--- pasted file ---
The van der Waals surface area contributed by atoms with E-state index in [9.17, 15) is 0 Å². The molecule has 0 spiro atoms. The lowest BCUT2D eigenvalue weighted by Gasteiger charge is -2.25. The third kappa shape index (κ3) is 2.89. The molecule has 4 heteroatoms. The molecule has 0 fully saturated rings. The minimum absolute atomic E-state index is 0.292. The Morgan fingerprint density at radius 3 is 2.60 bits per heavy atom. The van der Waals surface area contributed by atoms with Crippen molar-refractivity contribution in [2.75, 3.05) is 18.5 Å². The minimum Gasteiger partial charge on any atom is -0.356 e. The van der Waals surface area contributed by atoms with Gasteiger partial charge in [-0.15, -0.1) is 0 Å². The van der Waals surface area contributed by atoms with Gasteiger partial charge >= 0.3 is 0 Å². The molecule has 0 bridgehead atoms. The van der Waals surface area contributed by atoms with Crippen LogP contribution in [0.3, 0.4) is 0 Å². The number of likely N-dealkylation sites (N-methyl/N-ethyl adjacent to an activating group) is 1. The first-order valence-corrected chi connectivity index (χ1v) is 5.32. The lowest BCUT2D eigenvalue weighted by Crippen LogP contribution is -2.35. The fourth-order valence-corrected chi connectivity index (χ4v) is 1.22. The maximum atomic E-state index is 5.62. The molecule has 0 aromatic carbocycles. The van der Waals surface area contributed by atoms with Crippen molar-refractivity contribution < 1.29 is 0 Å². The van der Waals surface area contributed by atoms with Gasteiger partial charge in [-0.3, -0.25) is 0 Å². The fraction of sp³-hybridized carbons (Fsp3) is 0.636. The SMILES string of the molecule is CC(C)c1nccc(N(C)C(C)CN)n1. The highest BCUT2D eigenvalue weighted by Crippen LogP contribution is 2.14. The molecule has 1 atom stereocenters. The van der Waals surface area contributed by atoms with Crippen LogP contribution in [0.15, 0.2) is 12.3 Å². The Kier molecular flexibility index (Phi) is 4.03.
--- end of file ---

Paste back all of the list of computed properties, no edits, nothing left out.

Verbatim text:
The van der Waals surface area contributed by atoms with E-state index in [9.17, 15) is 0 Å². The molecule has 0 spiro atoms. The lowest BCUT2D eigenvalue weighted by Gasteiger charge is -2.25. The third kappa shape index (κ3) is 2.89. The molecule has 4 heteroatoms. The molecule has 0 fully saturated rings. The minimum absolute atomic E-state index is 0.292. The Morgan fingerprint density at radius 3 is 2.60 bits per heavy atom. The van der Waals surface area contributed by atoms with Crippen molar-refractivity contribution in [2.75, 3.05) is 18.5 Å². The minimum Gasteiger partial charge on any atom is -0.356 e. The van der Waals surface area contributed by atoms with Gasteiger partial charge in [-0.15, -0.1) is 0 Å². The van der Waals surface area contributed by atoms with Gasteiger partial charge >= 0.3 is 0 Å². The molecule has 0 bridgehead atoms. The van der Waals surface area contributed by atoms with Crippen LogP contribution in [0.3, 0.4) is 0 Å². The number of likely N-dealkylation sites (N-methyl/N-ethyl adjacent to an activating group) is 1. The first-order valence-corrected chi connectivity index (χ1v) is 5.32. The lowest BCUT2D eigenvalue weighted by Crippen LogP contribution is -2.35. The fourth-order valence-corrected chi connectivity index (χ4v) is 1.22. The maximum atomic E-state index is 5.62. The molecule has 0 aromatic carbocycles. The van der Waals surface area contributed by atoms with Crippen molar-refractivity contribution < 1.29 is 0 Å². The van der Waals surface area contributed by atoms with Gasteiger partial charge in [-0.3, -0.25) is 0 Å². The fraction of sp³-hybridized carbons (Fsp3) is 0.636. The SMILES string of the molecule is CC(C)c1nccc(N(C)C(C)CN)n1. The highest BCUT2D eigenvalue weighted by Crippen LogP contribution is 2.14. The molecule has 1 atom stereocenters. The van der Waals surface area contributed by atoms with Crippen LogP contribution in [0.15, 0.2) is 12.3 Å². The Kier molecular flexibility index (Phi) is 4.03.